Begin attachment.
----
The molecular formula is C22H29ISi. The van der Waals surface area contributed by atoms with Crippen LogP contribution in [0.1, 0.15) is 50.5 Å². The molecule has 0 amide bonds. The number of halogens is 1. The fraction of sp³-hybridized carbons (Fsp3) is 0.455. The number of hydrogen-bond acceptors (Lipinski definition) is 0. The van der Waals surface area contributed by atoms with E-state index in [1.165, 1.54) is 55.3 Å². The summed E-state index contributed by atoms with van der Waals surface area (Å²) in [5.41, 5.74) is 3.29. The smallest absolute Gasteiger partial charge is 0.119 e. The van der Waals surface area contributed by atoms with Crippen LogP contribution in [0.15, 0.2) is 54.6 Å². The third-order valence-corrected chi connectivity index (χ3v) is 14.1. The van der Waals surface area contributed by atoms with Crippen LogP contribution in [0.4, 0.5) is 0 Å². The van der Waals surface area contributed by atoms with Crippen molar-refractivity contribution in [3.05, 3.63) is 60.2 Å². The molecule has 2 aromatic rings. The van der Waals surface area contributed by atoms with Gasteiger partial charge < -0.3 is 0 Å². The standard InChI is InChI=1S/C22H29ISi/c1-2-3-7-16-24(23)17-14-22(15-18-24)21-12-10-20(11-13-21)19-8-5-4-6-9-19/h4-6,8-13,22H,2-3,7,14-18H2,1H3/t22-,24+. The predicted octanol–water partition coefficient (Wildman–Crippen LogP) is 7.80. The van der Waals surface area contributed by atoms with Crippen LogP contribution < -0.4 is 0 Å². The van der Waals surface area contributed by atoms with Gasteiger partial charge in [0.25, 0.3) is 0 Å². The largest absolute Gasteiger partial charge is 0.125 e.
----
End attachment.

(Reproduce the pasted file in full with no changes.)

The molecular formula is C22H29ISi. The van der Waals surface area contributed by atoms with Crippen LogP contribution in [0.1, 0.15) is 50.5 Å². The molecule has 0 amide bonds. The number of halogens is 1. The fraction of sp³-hybridized carbons (Fsp3) is 0.455. The number of hydrogen-bond acceptors (Lipinski definition) is 0. The van der Waals surface area contributed by atoms with E-state index in [1.165, 1.54) is 55.3 Å². The summed E-state index contributed by atoms with van der Waals surface area (Å²) in [5.41, 5.74) is 3.29. The smallest absolute Gasteiger partial charge is 0.119 e. The van der Waals surface area contributed by atoms with Crippen LogP contribution in [0.15, 0.2) is 54.6 Å². The third-order valence-corrected chi connectivity index (χ3v) is 14.1. The van der Waals surface area contributed by atoms with Crippen LogP contribution in [0.4, 0.5) is 0 Å². The van der Waals surface area contributed by atoms with Crippen molar-refractivity contribution in [3.05, 3.63) is 60.2 Å². The molecule has 2 aromatic rings. The van der Waals surface area contributed by atoms with Gasteiger partial charge < -0.3 is 0 Å². The standard InChI is InChI=1S/C22H29ISi/c1-2-3-7-16-24(23)17-14-22(15-18-24)21-12-10-20(11-13-21)19-8-5-4-6-9-19/h4-6,8-13,22H,2-3,7,14-18H2,1H3/t22-,24+. The predicted octanol–water partition coefficient (Wildman–Crippen LogP) is 7.80. The van der Waals surface area contributed by atoms with Crippen LogP contribution < -0.4 is 0 Å². The van der Waals surface area contributed by atoms with Gasteiger partial charge in [0.25, 0.3) is 0 Å². The largest absolute Gasteiger partial charge is 0.125 e.